His words; “It exposes patients to pathogens either directly via contaminated equipment or indirectly via contaminated medication vials. Poor injection safety practices arise when unsterilized needles are used, dirty needles are mishandled and from inadequate sharp disposal practice”

  However, Orhii said that the risk posed  by patient to patient transmission of infection due to reuse of syringes or by patient to health worker transmission due to needle stick pricks can be brought to the barest minimum if all elements of injection safety are in force.

   He described a safe injection as one that does not harm the recipient, does not expose the provider to any avoidable risks and does not result in waste that is dangerous to the community.

The General Manager, First Medical and Sterile Products, Dr Isaac Nnamdi, said there was need to activate the urgency in joining the fight with the rest of the world against unhealthy use of injection as there are so many recorded deaths in the country through injection use which could have been avoided.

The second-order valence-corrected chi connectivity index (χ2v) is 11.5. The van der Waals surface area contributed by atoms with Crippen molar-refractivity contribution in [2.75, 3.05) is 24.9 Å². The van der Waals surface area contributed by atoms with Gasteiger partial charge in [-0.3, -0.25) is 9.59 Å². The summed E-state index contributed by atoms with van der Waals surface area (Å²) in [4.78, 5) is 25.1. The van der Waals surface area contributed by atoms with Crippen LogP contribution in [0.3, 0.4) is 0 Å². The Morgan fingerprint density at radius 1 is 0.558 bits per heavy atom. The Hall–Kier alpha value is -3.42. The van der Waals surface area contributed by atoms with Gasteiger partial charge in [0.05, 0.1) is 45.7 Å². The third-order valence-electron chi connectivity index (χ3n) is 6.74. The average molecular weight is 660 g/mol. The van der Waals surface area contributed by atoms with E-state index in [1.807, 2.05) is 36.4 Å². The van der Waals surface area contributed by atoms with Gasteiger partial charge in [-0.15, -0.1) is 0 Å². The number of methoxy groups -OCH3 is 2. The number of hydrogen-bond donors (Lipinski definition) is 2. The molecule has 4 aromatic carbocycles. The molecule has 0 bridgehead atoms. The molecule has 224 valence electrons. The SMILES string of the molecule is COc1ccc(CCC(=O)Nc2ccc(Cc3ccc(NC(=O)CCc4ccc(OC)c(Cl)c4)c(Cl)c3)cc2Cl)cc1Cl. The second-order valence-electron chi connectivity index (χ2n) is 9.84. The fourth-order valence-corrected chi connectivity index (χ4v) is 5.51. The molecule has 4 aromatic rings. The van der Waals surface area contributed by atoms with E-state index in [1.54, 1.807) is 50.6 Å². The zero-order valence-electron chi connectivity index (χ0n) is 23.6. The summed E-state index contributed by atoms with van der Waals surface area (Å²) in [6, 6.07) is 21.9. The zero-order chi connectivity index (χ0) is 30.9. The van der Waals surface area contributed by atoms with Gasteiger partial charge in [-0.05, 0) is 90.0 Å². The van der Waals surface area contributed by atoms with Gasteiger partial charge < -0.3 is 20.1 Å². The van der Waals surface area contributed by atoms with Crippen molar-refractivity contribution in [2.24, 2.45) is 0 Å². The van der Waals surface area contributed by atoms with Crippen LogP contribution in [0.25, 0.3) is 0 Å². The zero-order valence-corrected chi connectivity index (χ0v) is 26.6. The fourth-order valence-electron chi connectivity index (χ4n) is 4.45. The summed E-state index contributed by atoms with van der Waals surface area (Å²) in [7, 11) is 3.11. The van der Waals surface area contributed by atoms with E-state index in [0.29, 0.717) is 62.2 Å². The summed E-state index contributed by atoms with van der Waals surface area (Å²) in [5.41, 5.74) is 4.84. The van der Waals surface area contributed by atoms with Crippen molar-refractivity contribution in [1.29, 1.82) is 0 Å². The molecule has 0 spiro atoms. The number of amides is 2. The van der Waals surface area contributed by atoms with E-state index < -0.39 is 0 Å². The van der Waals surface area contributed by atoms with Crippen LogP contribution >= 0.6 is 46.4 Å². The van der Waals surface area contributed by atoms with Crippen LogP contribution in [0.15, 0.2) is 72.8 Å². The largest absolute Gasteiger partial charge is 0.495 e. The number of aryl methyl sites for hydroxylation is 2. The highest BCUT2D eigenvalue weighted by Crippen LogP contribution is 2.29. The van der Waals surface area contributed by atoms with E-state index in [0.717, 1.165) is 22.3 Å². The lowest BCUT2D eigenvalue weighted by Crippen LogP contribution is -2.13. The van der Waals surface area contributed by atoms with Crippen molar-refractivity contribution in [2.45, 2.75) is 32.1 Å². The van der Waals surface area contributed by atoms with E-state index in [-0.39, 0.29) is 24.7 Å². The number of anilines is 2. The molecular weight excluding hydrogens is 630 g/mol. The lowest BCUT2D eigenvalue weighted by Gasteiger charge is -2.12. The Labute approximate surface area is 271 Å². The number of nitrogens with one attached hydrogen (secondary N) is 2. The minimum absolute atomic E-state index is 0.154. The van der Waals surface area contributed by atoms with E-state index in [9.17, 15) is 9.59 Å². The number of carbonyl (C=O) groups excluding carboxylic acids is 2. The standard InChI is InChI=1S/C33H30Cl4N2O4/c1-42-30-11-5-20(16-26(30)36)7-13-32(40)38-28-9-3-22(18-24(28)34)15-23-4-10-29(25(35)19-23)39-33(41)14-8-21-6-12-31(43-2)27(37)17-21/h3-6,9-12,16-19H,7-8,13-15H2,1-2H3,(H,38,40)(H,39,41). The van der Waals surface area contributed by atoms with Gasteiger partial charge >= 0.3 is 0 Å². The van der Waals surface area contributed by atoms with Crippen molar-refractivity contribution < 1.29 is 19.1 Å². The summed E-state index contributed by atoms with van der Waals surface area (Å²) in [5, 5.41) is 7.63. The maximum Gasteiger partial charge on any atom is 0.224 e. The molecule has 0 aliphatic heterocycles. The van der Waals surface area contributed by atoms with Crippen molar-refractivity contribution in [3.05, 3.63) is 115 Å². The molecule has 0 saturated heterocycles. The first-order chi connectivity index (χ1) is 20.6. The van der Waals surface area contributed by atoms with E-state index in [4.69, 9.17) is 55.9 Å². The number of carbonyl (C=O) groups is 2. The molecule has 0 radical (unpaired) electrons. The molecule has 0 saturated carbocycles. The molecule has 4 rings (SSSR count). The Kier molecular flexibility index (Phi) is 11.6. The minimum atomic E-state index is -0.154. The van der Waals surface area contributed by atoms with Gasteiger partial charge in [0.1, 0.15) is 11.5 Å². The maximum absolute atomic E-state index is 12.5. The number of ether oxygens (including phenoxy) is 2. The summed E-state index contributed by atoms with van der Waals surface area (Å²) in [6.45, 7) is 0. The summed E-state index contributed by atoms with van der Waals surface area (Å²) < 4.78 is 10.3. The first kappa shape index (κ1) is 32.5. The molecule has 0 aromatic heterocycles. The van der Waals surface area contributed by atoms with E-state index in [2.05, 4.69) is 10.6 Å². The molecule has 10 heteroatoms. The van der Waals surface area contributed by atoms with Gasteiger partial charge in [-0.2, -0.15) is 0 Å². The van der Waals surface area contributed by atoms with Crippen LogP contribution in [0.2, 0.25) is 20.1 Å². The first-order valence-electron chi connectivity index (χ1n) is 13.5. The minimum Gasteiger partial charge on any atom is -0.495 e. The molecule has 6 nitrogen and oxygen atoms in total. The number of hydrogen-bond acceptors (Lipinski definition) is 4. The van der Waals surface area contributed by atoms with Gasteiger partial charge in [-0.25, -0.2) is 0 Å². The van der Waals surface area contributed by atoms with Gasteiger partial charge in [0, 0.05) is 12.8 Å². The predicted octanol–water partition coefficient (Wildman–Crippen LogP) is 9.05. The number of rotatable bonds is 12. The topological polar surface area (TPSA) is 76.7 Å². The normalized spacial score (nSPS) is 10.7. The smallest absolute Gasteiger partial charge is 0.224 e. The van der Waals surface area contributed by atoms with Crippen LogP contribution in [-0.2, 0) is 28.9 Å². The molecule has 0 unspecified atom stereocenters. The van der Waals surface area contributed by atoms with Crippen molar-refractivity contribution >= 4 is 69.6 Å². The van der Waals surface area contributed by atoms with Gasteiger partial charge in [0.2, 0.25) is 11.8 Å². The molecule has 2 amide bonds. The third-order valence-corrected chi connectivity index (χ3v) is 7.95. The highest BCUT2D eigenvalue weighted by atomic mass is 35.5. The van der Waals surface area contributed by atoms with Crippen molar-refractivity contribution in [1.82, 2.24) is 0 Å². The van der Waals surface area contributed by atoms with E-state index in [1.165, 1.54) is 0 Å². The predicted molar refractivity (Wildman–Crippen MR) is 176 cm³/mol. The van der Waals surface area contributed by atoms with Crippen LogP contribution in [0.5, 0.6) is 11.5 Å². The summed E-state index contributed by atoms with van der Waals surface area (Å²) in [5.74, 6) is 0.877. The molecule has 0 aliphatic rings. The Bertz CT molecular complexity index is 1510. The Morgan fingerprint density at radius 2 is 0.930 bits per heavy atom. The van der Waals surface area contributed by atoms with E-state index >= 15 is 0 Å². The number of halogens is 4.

Similarly, the Health Minister, Prof Onyebuchi Chukwu, maintained that because of the increasing dangers posed by unwholesome use of injection, there was need for awareness.

He said though injections are useful, they are unnecessary, saying, “A lot more needs to be done because the problems are monumental”

To prevent injection overuse in the curative sector, WHO urged countries’ national drug policies to promote the rational use of therapeutic injections. This may include removing unnecessary injectable medicines from the national essential medicines list.

 Similarly, the minister of Health has directed all federal government-owned health institutions to phase out conventional syringes by October 1st this year.

He issued this deadline at the signing of a memorandum of understanding (MoU) between the federal government and the Rivers State Government for bulk purchase of auto-disable syringes.

Chukwu said the migration from conventional to auto-disable syringes was in line with the National Health Policy, adding that this was affirmed by the highest decision making body on health in this country, the National Council on Health (NCH).

He said: ‘’ It is important for us to move away from conventional syringes to auto-disable syringes as a strategy to reduce transmission of infections particularly infections such as Hepatitis B, HIV and so many diseases that are blood borne.”

Prof. Chukwu urged all State Governments to begin to implement the decision of the National Council on Health regarding this issue, explaining that the National Council on Health is a forum where federal and state governments sit down and take decisions on matters that border on healthcare delivery in the country.